Mann to Man

The American Condition Politically, Culturally, Economically

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Location: Williamsburg, VA, United States

Raised in rural Greenbrier Co. WV, BS Chemistry WVU, PhD Chemistry, GA Tech,Chemistry Faculty, GA Tech, 1965-1969, Dir R&D BASF Fibers 1969-1982,Sr.Exec. R&D, Burlington Industries, 1982-1986,Owner/CEO Mann Industries (formerly BASF fibers)1988-1995, CEO/Owner The Mann Group Consultants, 1987-2009, wife Carol, daughters Leigh, Susan

Tuesday, February 25, 2014

THE USA'S ECONOMY IS ENERGY BASED, FINANCIALLY CONTROLLED


Whilst I don't agree with every point in this piece below, it is true that America's economy is energy based. However, the financial industry does control our economy. They can drive price of energy up and down almost at will. For example, part of the economic collapse of 2007-8 was "manipulation' of oil prices - by Goldman Sachs especially. On one side of the trading house they were promoting that oil would hit as high as $200/b. On the short side of the house they were predicting a drop to $75/b. We would have had a "normal recession" from oil pricing without the collapse of the mortgage industry, which can be said to have "covered up" the oil price recession. Some will disagree with this, but it is real. 
This article is from Eric Horne, a respected friend and trader. I consider Eric most learned in energy and the economy.

Our Economy Is An Energy System, Not A Monetary System   


Investors should understand that debt is actually a future call on energy. When you owe money, you've already spent e. nergy forward. In other words our economy is an energy system, not a monetary system.

Economists around the world have got it all wrong by focusing on money as the key driver of economies.

Instead, money is the language rather than the substance of the real economy. The real economy is a surplus energy equation, not a monetary one, and economic growth as well as the increase in population since 1750 has resulted from the harnessing of ever-greater quantities of energy.

In fact, modern society and economies began when agriculture created surplus energy. Before agriculture, in the hunter-gatherer era, there was an energy balance where the energy which people derived from food was largely equivalent to the energy that they expended in finding the food.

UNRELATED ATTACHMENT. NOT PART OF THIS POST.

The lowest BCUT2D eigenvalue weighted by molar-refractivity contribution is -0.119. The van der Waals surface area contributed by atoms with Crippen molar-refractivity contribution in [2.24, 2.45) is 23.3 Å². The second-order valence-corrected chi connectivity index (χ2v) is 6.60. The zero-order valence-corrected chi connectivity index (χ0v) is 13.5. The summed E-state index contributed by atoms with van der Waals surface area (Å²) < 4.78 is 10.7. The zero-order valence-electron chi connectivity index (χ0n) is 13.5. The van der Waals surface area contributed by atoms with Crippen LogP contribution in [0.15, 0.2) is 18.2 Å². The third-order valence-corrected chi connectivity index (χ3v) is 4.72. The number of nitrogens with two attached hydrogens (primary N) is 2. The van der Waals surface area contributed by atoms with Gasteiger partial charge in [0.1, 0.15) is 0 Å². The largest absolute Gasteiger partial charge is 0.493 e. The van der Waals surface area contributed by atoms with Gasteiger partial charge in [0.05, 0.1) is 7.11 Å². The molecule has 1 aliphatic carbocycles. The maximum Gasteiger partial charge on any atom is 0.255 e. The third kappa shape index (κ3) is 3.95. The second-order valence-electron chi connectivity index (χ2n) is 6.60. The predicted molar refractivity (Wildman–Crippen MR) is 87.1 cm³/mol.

Agriculture changed that equation. It allowed for the creation of surplus energy. In essence, three people could be supported by the labor of two people, allowing one person to engage in non-subsistence activities. This person could make better agricultural tools, build bridges for better infrastructure and so on. In economic parlance, this person didn’t have to concentrate on products for immediate consumption but rather the creation of capital goods. The surplus energy equation allowed for that.


The enormous increase in wealth we've seen worldwide over the last 150 years has deteriorated and will eventually stop. There will be no more growth until we enter the next energy paradigm because cheap energy fuels growth. From a mathematical point of view, you cannot increase growth based on monetary measures, you must also have increasing amounts of cheap energy. Energy consumption per capita is going down, and that means real wealth is also going down. All the debt we've accumulated is simply a noose around the neck of society.

Without cheap energy availability our economy will fail!

Deflation is winning the battle over inflation. Excessive debt has to be deleveraged and in that deleveraging process, asset values will plummet. For central banks working under a fractional reserve system, deflation is a ticking time bomb.

The real economy is energy and the days of surplus energy are coming to an end, so too is economic growth.

The economy, as we have known it for more than two centuries, will soon cease to be viable unless we find another source of cheap, probably renewable energy.

- The real economy is a surplus energy equation, or the harnessing of ever-greater quantities of energy.

- That equation has deteriorated to such an extent that one can now declare the era of cheap energy over.

- If the economy is energy and cheap energy is gone, future economic growth will be greatly inhibited or cease.

- Consequently, higher energy and agricultural prices can be expected in the long-term.

We are at a very important tipping point where surplus energy  becomes much harder to come by and much more expensive   We’re coming up against resource constraints that will inhibit economic growth for the foreseeable future.

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